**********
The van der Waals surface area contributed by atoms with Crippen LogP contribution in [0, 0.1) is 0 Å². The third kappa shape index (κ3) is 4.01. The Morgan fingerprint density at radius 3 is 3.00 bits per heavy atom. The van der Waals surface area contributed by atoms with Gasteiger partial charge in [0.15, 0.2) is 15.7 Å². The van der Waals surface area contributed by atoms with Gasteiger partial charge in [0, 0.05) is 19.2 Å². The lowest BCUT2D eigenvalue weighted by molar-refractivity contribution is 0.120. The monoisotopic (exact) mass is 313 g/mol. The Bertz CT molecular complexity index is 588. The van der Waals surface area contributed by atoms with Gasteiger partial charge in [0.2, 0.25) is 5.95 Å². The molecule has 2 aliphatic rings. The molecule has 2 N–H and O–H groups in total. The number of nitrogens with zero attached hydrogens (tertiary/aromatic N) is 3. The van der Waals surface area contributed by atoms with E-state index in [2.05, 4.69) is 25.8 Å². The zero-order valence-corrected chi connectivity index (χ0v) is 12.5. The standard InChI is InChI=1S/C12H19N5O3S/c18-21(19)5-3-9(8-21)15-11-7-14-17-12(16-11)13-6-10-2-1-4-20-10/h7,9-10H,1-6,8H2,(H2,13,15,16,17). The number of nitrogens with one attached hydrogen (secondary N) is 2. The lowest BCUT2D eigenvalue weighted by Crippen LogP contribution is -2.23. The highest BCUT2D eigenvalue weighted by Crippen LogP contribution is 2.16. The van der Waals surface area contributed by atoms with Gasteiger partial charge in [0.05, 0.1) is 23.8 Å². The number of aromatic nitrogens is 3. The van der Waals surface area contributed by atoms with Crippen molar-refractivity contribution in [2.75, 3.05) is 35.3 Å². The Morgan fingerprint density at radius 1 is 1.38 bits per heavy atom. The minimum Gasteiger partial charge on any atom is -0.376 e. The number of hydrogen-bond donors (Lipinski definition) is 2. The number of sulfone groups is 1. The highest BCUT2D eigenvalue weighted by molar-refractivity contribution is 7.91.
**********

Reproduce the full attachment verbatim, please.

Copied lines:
The van der Waals surface area contributed by atoms with Crippen LogP contribution in [0, 0.1) is 0 Å². The third kappa shape index (κ3) is 4.01. The Morgan fingerprint density at radius 3 is 3.00 bits per heavy atom. The van der Waals surface area contributed by atoms with Gasteiger partial charge in [0.15, 0.2) is 15.7 Å². The van der Waals surface area contributed by atoms with Gasteiger partial charge in [0, 0.05) is 19.2 Å². The lowest BCUT2D eigenvalue weighted by molar-refractivity contribution is 0.120. The monoisotopic (exact) mass is 313 g/mol. The Bertz CT molecular complexity index is 588. The van der Waals surface area contributed by atoms with Gasteiger partial charge in [0.2, 0.25) is 5.95 Å². The molecule has 2 aliphatic rings. The molecule has 2 N–H and O–H groups in total. The number of nitrogens with zero attached hydrogens (tertiary/aromatic N) is 3. The van der Waals surface area contributed by atoms with E-state index in [2.05, 4.69) is 25.8 Å². The zero-order valence-corrected chi connectivity index (χ0v) is 12.5. The standard InChI is InChI=1S/C12H19N5O3S/c18-21(19)5-3-9(8-21)15-11-7-14-17-12(16-11)13-6-10-2-1-4-20-10/h7,9-10H,1-6,8H2,(H2,13,15,16,17). The number of nitrogens with one attached hydrogen (secondary N) is 2. The lowest BCUT2D eigenvalue weighted by Crippen LogP contribution is -2.23. The highest BCUT2D eigenvalue weighted by Crippen LogP contribution is 2.16. The van der Waals surface area contributed by atoms with Gasteiger partial charge in [0.05, 0.1) is 23.8 Å². The number of aromatic nitrogens is 3. The van der Waals surface area contributed by atoms with Crippen molar-refractivity contribution in [2.75, 3.05) is 35.3 Å². The Morgan fingerprint density at radius 1 is 1.38 bits per heavy atom. The minimum Gasteiger partial charge on any atom is -0.376 e. The number of hydrogen-bond donors (Lipinski definition) is 2. The number of sulfone groups is 1. The highest BCUT2D eigenvalue weighted by molar-refractivity contribution is 7.91.